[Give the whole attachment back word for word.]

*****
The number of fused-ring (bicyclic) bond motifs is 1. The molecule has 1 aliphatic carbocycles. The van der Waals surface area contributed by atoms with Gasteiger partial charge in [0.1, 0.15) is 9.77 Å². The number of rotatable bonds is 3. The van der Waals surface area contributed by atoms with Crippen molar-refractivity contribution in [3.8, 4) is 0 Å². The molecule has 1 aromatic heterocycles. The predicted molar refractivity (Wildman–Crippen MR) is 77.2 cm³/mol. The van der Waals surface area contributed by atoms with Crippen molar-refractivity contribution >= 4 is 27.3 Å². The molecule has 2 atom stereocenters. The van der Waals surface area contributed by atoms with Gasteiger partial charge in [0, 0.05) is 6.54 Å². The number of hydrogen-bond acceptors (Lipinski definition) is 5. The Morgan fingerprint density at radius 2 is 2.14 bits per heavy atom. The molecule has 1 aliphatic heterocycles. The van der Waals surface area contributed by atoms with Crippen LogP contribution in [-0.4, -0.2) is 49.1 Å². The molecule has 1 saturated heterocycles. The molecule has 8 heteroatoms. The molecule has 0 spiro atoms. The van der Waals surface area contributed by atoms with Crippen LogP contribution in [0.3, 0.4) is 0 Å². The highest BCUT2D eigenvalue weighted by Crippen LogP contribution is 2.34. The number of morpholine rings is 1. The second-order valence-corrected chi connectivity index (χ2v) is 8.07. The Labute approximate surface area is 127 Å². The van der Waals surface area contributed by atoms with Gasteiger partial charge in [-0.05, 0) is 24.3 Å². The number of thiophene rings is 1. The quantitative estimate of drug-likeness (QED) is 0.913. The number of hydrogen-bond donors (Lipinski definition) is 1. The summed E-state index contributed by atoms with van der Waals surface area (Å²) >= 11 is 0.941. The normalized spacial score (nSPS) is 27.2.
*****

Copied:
The number of fused-ring (bicyclic) bond motifs is 1. The molecule has 1 aliphatic carbocycles. The van der Waals surface area contributed by atoms with Gasteiger partial charge in [0.1, 0.15) is 9.77 Å². The number of rotatable bonds is 3. The van der Waals surface area contributed by atoms with Crippen molar-refractivity contribution in [3.8, 4) is 0 Å². The molecule has 1 aromatic heterocycles. The predicted molar refractivity (Wildman–Crippen MR) is 77.2 cm³/mol. The van der Waals surface area contributed by atoms with Crippen molar-refractivity contribution >= 4 is 27.3 Å². The molecule has 2 atom stereocenters. The van der Waals surface area contributed by atoms with Gasteiger partial charge in [0, 0.05) is 6.54 Å². The number of hydrogen-bond acceptors (Lipinski definition) is 5. The Morgan fingerprint density at radius 2 is 2.14 bits per heavy atom. The molecule has 1 aliphatic heterocycles. The van der Waals surface area contributed by atoms with Crippen LogP contribution in [-0.4, -0.2) is 49.1 Å². The molecule has 1 saturated heterocycles. The molecule has 8 heteroatoms. The molecule has 0 spiro atoms. The van der Waals surface area contributed by atoms with Crippen LogP contribution in [0.3, 0.4) is 0 Å². The highest BCUT2D eigenvalue weighted by Crippen LogP contribution is 2.34. The number of morpholine rings is 1. The second-order valence-corrected chi connectivity index (χ2v) is 8.07. The Labute approximate surface area is 127 Å². The van der Waals surface area contributed by atoms with Gasteiger partial charge in [-0.05, 0) is 24.3 Å². The number of thiophene rings is 1. The quantitative estimate of drug-likeness (QED) is 0.913. The number of hydrogen-bond donors (Lipinski definition) is 1. The summed E-state index contributed by atoms with van der Waals surface area (Å²) >= 11 is 0.941. The normalized spacial score (nSPS) is 27.2.